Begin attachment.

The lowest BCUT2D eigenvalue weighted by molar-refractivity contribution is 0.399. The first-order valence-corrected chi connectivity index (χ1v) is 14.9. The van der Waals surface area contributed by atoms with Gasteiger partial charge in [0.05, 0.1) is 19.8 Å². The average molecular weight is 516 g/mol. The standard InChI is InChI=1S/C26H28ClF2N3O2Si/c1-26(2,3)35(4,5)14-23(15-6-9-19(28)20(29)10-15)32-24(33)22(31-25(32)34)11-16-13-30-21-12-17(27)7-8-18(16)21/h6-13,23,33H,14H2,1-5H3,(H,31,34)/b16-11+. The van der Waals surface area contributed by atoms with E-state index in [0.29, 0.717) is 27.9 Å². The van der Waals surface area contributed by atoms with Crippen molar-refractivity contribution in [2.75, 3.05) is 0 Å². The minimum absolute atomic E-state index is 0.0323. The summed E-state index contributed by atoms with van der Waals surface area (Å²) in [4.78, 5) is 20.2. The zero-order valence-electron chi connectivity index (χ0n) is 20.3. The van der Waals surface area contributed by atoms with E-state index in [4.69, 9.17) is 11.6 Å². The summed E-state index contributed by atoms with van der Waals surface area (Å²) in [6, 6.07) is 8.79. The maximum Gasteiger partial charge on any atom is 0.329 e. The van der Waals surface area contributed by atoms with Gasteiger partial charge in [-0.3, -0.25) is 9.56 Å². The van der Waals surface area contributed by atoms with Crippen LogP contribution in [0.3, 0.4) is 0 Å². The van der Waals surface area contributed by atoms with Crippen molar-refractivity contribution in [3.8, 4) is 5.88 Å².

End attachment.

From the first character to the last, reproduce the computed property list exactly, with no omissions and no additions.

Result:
The lowest BCUT2D eigenvalue weighted by molar-refractivity contribution is 0.399. The first-order valence-corrected chi connectivity index (χ1v) is 14.9. The van der Waals surface area contributed by atoms with Gasteiger partial charge in [0.05, 0.1) is 19.8 Å². The average molecular weight is 516 g/mol. The standard InChI is InChI=1S/C26H28ClF2N3O2Si/c1-26(2,3)35(4,5)14-23(15-6-9-19(28)20(29)10-15)32-24(33)22(31-25(32)34)11-16-13-30-21-12-17(27)7-8-18(16)21/h6-13,23,33H,14H2,1-5H3,(H,31,34)/b16-11+. The van der Waals surface area contributed by atoms with E-state index in [0.29, 0.717) is 27.9 Å². The van der Waals surface area contributed by atoms with Crippen molar-refractivity contribution in [2.75, 3.05) is 0 Å². The minimum absolute atomic E-state index is 0.0323. The summed E-state index contributed by atoms with van der Waals surface area (Å²) in [4.78, 5) is 20.2. The zero-order valence-electron chi connectivity index (χ0n) is 20.3. The van der Waals surface area contributed by atoms with E-state index in [4.69, 9.17) is 11.6 Å². The summed E-state index contributed by atoms with van der Waals surface area (Å²) in [6, 6.07) is 8.79. The maximum Gasteiger partial charge on any atom is 0.329 e. The van der Waals surface area contributed by atoms with Gasteiger partial charge in [-0.3, -0.25) is 9.56 Å². The van der Waals surface area contributed by atoms with Crippen LogP contribution in [0.3, 0.4) is 0 Å². The van der Waals surface area contributed by atoms with Crippen molar-refractivity contribution in [3.8, 4) is 5.88 Å².